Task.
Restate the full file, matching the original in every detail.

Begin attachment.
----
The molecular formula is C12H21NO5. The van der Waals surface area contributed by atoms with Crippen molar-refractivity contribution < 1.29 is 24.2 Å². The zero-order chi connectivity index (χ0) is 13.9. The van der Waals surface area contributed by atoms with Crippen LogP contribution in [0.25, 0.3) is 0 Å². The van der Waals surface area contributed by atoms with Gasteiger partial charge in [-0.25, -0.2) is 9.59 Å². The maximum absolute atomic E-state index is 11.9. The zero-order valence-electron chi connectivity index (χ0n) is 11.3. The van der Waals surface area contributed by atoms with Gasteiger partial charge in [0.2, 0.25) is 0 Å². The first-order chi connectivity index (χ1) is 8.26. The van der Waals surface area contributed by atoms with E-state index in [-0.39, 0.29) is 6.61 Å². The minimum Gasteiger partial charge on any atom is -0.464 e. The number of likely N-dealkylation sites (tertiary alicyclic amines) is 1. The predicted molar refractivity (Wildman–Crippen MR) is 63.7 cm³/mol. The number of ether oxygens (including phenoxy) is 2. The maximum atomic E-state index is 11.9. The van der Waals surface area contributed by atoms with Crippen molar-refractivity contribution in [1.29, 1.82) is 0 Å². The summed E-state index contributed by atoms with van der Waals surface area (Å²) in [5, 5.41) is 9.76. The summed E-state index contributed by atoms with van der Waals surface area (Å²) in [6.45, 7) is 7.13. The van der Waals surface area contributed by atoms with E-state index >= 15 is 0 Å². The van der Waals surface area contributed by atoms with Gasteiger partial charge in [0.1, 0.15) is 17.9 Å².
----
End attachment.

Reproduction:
The molecular formula is C12H21NO5. The van der Waals surface area contributed by atoms with Crippen molar-refractivity contribution < 1.29 is 24.2 Å². The zero-order chi connectivity index (χ0) is 13.9. The van der Waals surface area contributed by atoms with Crippen LogP contribution in [0.25, 0.3) is 0 Å². The van der Waals surface area contributed by atoms with Gasteiger partial charge in [-0.25, -0.2) is 9.59 Å². The maximum absolute atomic E-state index is 11.9. The zero-order valence-electron chi connectivity index (χ0n) is 11.3. The van der Waals surface area contributed by atoms with Gasteiger partial charge in [0.2, 0.25) is 0 Å². The first-order chi connectivity index (χ1) is 8.26. The van der Waals surface area contributed by atoms with E-state index in [-0.39, 0.29) is 6.61 Å². The minimum Gasteiger partial charge on any atom is -0.464 e. The number of likely N-dealkylation sites (tertiary alicyclic amines) is 1. The predicted molar refractivity (Wildman–Crippen MR) is 63.7 cm³/mol. The number of ether oxygens (including phenoxy) is 2. The maximum atomic E-state index is 11.9. The van der Waals surface area contributed by atoms with Crippen molar-refractivity contribution in [1.29, 1.82) is 0 Å². The summed E-state index contributed by atoms with van der Waals surface area (Å²) in [5, 5.41) is 9.76. The summed E-state index contributed by atoms with van der Waals surface area (Å²) in [6.45, 7) is 7.13. The van der Waals surface area contributed by atoms with E-state index >= 15 is 0 Å². The van der Waals surface area contributed by atoms with Gasteiger partial charge in [0.1, 0.15) is 17.9 Å².